There are three types of FEZ advantages: administrative (acceleration of administrative procedures due to the presence of Customs offices), foreign exchange (maintenance of the exchange regime), and tax (exemption from a number of federal and regional taxes on the purchase or import of products) ones.

Free trade zones provide residents with a number of services (including the implementation and operation of tourist and other types of services; storage services for exported products; product support in accordance with the rules established by the Federal Tax Service), and benefits: corporate income tax up to 75 %; exemption from duties on imported products; exemption from payment of license fees for 10 years.

Companies located in the export processing zones are exempted from a number of federal (including import tax, tax on finished goods, social payments from gross receipts and estimated income tax, additional transportation costs for repairing the merchant fleet) and regional taxes (including benefits for the value added tax, the corporate income tax).


In Russia, according to UNCTAD data, FEZs include technoparks, priority development areas (PDAs), clusters, special economic zones (SEZs) and free economic zones. The greatest state support is provided to territories of advanced development (the Federal Law No. 473-FZ "On territories of advanced socio-economic development in the Russian Federation" of December 29, 2014 and Resolution of the Government of the Russian Federation No. 614 " On peculiarities of territories of advanced socio-economic development in mono-cities" of June 22, 2015) and special economic zones (28 SEZs are regulated by the Federal Law No. 116-FZ" On special economic zones in the Russian Federation" of 22.07.2005; the SEZ in Magadan region is regulated by the Federal Law No. 104-FZ "On the Special Economic Zone in Magadan Region"; the SEZ in Kaliningrad Region is regulated by the Federal Law No. 16-FZ "On the Special Economic Zone in Kaliningrad Region and amendments to certain legislative acts of the Russian Federation" of 10.01.2006) (Pavlov & Vetkina, 2019).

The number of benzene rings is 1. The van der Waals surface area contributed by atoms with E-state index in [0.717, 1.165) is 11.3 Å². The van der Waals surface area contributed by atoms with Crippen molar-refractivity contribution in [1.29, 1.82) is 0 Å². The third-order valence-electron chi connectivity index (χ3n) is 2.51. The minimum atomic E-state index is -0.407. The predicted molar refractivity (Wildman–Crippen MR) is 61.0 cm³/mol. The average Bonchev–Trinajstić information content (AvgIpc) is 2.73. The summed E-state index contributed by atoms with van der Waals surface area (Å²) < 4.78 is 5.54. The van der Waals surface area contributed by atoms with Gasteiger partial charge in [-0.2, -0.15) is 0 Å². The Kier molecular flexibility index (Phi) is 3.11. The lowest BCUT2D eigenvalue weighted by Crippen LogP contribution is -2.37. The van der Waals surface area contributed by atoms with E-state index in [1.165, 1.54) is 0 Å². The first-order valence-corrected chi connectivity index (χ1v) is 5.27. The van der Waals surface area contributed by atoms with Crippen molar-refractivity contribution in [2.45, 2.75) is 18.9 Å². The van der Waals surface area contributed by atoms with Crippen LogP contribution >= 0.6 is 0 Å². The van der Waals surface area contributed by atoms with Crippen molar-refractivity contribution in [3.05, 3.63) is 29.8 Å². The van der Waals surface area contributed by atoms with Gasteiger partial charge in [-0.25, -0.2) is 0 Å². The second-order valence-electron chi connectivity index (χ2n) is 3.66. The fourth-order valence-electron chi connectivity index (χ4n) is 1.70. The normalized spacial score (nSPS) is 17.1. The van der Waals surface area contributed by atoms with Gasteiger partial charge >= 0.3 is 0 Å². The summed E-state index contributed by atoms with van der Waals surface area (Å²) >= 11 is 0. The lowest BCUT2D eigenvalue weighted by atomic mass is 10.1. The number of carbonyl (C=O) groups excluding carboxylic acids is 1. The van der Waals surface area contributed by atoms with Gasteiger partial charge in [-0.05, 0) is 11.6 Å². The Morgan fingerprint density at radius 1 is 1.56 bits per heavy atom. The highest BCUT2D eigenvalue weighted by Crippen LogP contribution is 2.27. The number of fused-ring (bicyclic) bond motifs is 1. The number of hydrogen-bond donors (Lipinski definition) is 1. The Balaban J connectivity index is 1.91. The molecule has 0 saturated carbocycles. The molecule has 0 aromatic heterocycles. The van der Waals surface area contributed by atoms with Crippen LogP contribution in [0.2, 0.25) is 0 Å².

ASEZs were created in Russia in 2016. The first ASEZs were created in Gukovo and Naberezhnye Chelny. Currently, according to the Ministry of Economic Development and Trade, there are 90 ASEZs in Russia (of which 87 ones are located in single-industry towns and three ones are located in closed administrative-territorial areas, which have 639 residents and more than 69 billion rubles of investments.

The development of the SEZ began in 1990 with the creation of the Nakhodka SEZ (in 2006, this SEZ ceased to exist). Currently, there are 30 SEZs (15 industrial-production ones, seven technical-innovative ones, five tourist-recreational ones, one port one, one SEZ in Magadan region, one SEZ in Kaliningrad region) with 760 residents and 422 billion rubles of investment. In June 2020, three more SEZs were created: two industrial-production ones ("Kulibin" in Dzerzhinsk and "Alga" in Bashkortostan) and one technical-innovative one in Saratov region.

Currently, there is a free economic zone whose activities are regulated by the Federal Law N 377-FZ "On the development of the Republic of Crimea and Sevastopol and a free economic zone in the Republic of Crimea and Sevastopol."

Features of regulation and economic benefits.

Territories of advanced development have a territorial focus and are created for 70 years in order to create favorable conditions for attracting investments, ensuring accelerated socio-economic development and creating comfortable conditions for the population. Among the main types of benefits, there are benefits on contributions to social funds, reduced rates for land lease, a special procedure for attracting foreign labor, as well as tax benefits (reduced rates for the income tax – 0–5 % (for up to 5 years); preferential rates for the mineral extraction tax – 0–0.8 % (for up to 10 years); the accelerated VAT refund; reduced rates for the property and land taxes).